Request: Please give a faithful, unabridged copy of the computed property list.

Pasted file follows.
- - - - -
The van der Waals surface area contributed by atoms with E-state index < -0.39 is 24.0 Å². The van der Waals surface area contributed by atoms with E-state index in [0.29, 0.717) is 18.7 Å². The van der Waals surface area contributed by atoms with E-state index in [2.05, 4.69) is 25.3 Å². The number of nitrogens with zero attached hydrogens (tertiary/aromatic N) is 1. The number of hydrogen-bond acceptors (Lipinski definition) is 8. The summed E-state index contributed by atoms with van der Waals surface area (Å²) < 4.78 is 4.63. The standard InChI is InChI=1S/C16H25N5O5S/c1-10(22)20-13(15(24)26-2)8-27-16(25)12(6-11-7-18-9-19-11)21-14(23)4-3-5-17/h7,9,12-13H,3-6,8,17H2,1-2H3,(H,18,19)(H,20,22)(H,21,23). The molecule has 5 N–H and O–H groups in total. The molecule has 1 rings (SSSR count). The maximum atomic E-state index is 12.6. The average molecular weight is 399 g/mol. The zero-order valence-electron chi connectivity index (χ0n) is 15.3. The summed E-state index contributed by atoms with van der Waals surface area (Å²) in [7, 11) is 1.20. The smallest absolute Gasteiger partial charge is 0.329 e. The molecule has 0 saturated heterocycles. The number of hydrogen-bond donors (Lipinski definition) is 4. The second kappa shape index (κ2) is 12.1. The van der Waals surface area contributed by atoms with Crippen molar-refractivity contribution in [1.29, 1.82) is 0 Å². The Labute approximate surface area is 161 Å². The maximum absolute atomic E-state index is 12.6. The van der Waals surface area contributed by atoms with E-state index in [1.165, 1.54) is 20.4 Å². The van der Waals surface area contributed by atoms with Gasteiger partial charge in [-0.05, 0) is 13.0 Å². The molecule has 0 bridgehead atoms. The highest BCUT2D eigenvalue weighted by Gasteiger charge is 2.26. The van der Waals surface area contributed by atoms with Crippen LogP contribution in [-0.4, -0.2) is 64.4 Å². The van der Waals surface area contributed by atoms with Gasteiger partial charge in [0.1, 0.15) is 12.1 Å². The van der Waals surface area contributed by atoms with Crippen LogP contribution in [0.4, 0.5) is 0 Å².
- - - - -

The van der Waals surface area contributed by atoms with E-state index < -0.39 is 24.0 Å². The van der Waals surface area contributed by atoms with E-state index in [0.29, 0.717) is 18.7 Å². The van der Waals surface area contributed by atoms with E-state index in [2.05, 4.69) is 25.3 Å². The number of nitrogens with zero attached hydrogens (tertiary/aromatic N) is 1. The number of hydrogen-bond acceptors (Lipinski definition) is 8. The summed E-state index contributed by atoms with van der Waals surface area (Å²) < 4.78 is 4.63. The standard InChI is InChI=1S/C16H25N5O5S/c1-10(22)20-13(15(24)26-2)8-27-16(25)12(6-11-7-18-9-19-11)21-14(23)4-3-5-17/h7,9,12-13H,3-6,8,17H2,1-2H3,(H,18,19)(H,20,22)(H,21,23). The molecule has 5 N–H and O–H groups in total. The molecule has 1 rings (SSSR count). The maximum atomic E-state index is 12.6. The average molecular weight is 399 g/mol. The zero-order valence-electron chi connectivity index (χ0n) is 15.3. The summed E-state index contributed by atoms with van der Waals surface area (Å²) in [7, 11) is 1.20. The smallest absolute Gasteiger partial charge is 0.329 e. The molecule has 0 saturated heterocycles. The number of hydrogen-bond donors (Lipinski definition) is 4. The second kappa shape index (κ2) is 12.1. The van der Waals surface area contributed by atoms with Crippen molar-refractivity contribution in [1.29, 1.82) is 0 Å². The Labute approximate surface area is 161 Å². The maximum absolute atomic E-state index is 12.6. The van der Waals surface area contributed by atoms with E-state index in [1.165, 1.54) is 20.4 Å². The van der Waals surface area contributed by atoms with Gasteiger partial charge in [-0.05, 0) is 13.0 Å². The molecule has 0 bridgehead atoms. The highest BCUT2D eigenvalue weighted by Gasteiger charge is 2.26. The van der Waals surface area contributed by atoms with Crippen LogP contribution in [-0.4, -0.2) is 64.4 Å². The van der Waals surface area contributed by atoms with Gasteiger partial charge in [0.1, 0.15) is 12.1 Å². The van der Waals surface area contributed by atoms with Crippen LogP contribution in [0.4, 0.5) is 0 Å².